Snapping pictures of models on the streets, taking photos of artwork in empty museums, combining painting and photography. What inspires the young artist, Marcelina Sosnowska?
Originally from Poland, the talented photographer moved to Barcelona eight years ago. Since then she did internships in Hungary and Poland, then lived and studied in Portugal for a semester. Now she is back to Barcelona again, but she could always continue travelling. Sitting in a café at Barcelona she explained about her favourite styles and types of photography, and where she gets motivation from.
I’ve seen on your website that your passion for photography started when you were only six years old. Do you remember the very beginning?
As a child obviously I wasn’t thinking about being a photographer, I just had fun. Three years ago my grandma sent me some photos. My first roll was among them: 36 pictures that I have taken when I was six. I brought the analogue camera with me for a one-day-long school trip: we went to see some castles in Poland. The funny thing is that there was only one picture of a person, all the rest was landscapes and architecture.
Which is not typical for a six-year-old…
Even now when I go travelling I don’t take pictures about people, more about landscapes, buildings or even abstract architecture. The typical travel photos I just picture with my mind.
It’s interesting that you are photographing models, but your photos made on the streets are without people.
Also in fashion photography what I like the most are the clothes. I’m really into fashion, plus I enjoy teamwork. From commercial photography I mostly do fashion and art photos. The documentation of artworks is really calm, but you have to be careful with the lighting, and you have to focus on all the details.
Can still photography be as interesting as photographing models?
I like being inside museums, photographing the rooms, interacting with an empty space, which is full of objects, and still it feels like empty. Art always creates different ambient, and the works can also inspire you. As my auntie is an artist, I went to lots of exhibitions when I was a little girl, so it also brings back some memories from childhood. While taking photos of these objects, you can touch them and look at them for hours. Like this you can get closer to the mind of the artist.
What is the part of the photography process that you enjoy the most?
I like all the parts, but at the photo sessions I enjoy laughing with people a lot. You know, I’m not a very social person. I used to tell all the time that I’m critical with people, still at the photo shootings I’m somehow opening up really easily.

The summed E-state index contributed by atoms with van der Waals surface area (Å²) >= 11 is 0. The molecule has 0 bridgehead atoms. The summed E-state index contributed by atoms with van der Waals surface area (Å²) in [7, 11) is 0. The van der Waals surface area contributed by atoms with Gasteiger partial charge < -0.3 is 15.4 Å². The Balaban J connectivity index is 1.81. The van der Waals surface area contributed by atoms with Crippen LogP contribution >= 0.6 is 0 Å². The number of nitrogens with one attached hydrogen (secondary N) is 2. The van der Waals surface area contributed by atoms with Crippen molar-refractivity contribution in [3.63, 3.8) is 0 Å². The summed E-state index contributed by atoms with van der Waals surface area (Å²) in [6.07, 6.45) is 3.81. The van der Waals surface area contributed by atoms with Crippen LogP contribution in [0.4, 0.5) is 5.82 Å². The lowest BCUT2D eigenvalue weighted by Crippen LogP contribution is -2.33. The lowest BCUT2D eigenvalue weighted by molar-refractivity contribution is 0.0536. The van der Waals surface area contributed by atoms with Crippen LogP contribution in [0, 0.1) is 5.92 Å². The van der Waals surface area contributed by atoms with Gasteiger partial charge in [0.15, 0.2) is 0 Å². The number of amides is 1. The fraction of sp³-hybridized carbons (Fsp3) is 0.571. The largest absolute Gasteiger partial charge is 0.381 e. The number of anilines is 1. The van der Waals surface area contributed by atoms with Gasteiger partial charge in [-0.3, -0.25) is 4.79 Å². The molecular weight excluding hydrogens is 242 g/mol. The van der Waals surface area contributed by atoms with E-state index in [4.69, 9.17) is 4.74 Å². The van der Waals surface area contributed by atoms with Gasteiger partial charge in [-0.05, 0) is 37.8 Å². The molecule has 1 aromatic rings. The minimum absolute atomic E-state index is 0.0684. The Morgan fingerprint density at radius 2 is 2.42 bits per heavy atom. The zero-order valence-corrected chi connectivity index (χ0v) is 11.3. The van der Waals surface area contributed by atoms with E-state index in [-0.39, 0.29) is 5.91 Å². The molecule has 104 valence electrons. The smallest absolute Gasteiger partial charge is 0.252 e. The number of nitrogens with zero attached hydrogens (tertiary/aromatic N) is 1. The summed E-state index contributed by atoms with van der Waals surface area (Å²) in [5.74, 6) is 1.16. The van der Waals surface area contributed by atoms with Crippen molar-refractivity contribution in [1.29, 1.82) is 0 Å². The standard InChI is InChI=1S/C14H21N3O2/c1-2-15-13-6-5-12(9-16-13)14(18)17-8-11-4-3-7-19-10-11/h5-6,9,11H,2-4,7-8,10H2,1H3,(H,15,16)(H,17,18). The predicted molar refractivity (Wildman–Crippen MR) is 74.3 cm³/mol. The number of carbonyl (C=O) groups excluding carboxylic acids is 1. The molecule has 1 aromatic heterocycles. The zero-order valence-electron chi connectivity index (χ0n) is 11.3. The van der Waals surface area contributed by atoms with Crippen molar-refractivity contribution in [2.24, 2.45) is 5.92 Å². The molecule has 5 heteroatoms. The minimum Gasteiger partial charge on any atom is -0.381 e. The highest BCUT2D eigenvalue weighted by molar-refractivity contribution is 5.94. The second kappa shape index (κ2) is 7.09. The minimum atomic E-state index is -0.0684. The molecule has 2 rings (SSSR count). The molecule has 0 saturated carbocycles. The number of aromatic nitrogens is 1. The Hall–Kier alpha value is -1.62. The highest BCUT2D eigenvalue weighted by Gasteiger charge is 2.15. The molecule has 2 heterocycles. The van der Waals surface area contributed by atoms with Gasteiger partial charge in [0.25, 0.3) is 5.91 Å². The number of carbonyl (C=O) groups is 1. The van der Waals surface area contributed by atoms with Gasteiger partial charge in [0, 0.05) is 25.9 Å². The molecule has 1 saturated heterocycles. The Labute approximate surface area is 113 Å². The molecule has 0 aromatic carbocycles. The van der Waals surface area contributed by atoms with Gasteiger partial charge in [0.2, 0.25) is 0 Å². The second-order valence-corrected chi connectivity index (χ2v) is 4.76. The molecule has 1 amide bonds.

Do you prefer photographing outside or in the studio?
I have my own style in natural lights and in studio photography as well. I like the action of being outside. The light is changing every second, you have to think about where to put the model and how much time you have to get the light to the perfect point. In the studio sometimes you can experiment with the light or the poses of models, other times it can be really classic.
How can you combine commercial works with your own ideas?
I was doing a photo shooting for a Chinese shoes brand, which was enough for me to realise that I don’t want to do this kind of things any more. From now on I would prefer to make photos for clients who appreciate my work. I have just started working full time as a salesperson at a clothes shop, which is combined with a hairdresser’s saloon on the top floor. This way I can earn a living, and parallel to that I can just accept the photography offers that I like doing. Later on, hopefully I will have more clients, so that I could live only from photography.
While working on personal projects you can surely experiment more. What are the new directions of your photography?
We had a really good teacher at Porto where I studied photography last year. He inspired me to do more dirty stuffs. I told him that I used to paint as well, and he made the suggestion that I could mix painting with photography. I am going away from the ideology of fancy objects as art. I just want to set the concept straight to people.
One of the projects that I made in Porto is called Who. I don’t like typical street photography. I find it really easy to make a nice, eye-catching picture. I used these pictures and I wanted to take them to another level. I was going around the streets, with my camera held in front of my hips, making random photos. Then I printed the photos, and then painted over the figures. Another project with painting is Urban Line, which shows the skyline of buildings in Porto.
How did all the cities where you lived influence you?
Each one left a stamp on me. The culture, the landscapes, the cities change and inspire me to do different things. With each step I progress more and more. You don’t know yourself totally if you are always at the same city, walking on the same streets, getting stucked in the routine. With moving and working at different countries, I can get closer to myself.
Part of Marcelina’s work is presented at a collective exhibition at Peacock Art Festival in the town of Rubi until the 18th October.
For more photos you can check out her website.